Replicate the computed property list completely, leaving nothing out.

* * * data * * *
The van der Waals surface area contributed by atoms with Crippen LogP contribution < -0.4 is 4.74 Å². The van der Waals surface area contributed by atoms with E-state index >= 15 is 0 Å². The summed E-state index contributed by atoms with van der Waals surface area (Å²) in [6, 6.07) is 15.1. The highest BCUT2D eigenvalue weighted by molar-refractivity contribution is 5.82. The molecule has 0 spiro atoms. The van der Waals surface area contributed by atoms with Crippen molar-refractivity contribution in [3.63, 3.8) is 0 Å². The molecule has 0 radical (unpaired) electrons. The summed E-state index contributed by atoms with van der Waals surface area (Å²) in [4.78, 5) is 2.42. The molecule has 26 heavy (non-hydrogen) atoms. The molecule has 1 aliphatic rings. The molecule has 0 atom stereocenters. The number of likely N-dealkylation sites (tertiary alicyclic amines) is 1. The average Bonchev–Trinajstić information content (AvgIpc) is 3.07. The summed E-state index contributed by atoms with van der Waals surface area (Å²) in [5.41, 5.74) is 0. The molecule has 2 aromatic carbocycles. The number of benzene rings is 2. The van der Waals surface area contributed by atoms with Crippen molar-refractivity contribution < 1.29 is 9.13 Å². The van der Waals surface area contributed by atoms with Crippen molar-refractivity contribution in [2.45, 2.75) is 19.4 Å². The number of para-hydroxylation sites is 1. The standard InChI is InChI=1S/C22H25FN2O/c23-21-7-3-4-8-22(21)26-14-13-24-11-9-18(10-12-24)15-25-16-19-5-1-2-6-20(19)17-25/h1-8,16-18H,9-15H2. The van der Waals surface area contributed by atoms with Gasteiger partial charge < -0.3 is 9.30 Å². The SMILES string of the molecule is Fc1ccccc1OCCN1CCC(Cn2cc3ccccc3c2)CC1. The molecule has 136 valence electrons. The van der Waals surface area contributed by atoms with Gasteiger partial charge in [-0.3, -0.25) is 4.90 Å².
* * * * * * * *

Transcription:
The van der Waals surface area contributed by atoms with Crippen LogP contribution < -0.4 is 4.74 Å². The van der Waals surface area contributed by atoms with E-state index >= 15 is 0 Å². The summed E-state index contributed by atoms with van der Waals surface area (Å²) in [6, 6.07) is 15.1. The highest BCUT2D eigenvalue weighted by molar-refractivity contribution is 5.82. The molecule has 0 spiro atoms. The van der Waals surface area contributed by atoms with Crippen molar-refractivity contribution in [3.63, 3.8) is 0 Å². The molecule has 0 radical (unpaired) electrons. The summed E-state index contributed by atoms with van der Waals surface area (Å²) in [4.78, 5) is 2.42. The molecule has 26 heavy (non-hydrogen) atoms. The molecule has 1 aliphatic rings. The molecule has 0 atom stereocenters. The number of likely N-dealkylation sites (tertiary alicyclic amines) is 1. The average Bonchev–Trinajstić information content (AvgIpc) is 3.07. The summed E-state index contributed by atoms with van der Waals surface area (Å²) in [5.41, 5.74) is 0. The molecule has 2 aromatic carbocycles. The number of benzene rings is 2. The van der Waals surface area contributed by atoms with Crippen molar-refractivity contribution < 1.29 is 9.13 Å². The van der Waals surface area contributed by atoms with Crippen molar-refractivity contribution in [2.45, 2.75) is 19.4 Å². The number of para-hydroxylation sites is 1. The standard InChI is InChI=1S/C22H25FN2O/c23-21-7-3-4-8-22(21)26-14-13-24-11-9-18(10-12-24)15-25-16-19-5-1-2-6-20(19)17-25/h1-8,16-18H,9-15H2. The van der Waals surface area contributed by atoms with Gasteiger partial charge < -0.3 is 9.30 Å². The SMILES string of the molecule is Fc1ccccc1OCCN1CCC(Cn2cc3ccccc3c2)CC1. The molecule has 136 valence electrons. The van der Waals surface area contributed by atoms with Gasteiger partial charge in [-0.3, -0.25) is 4.90 Å².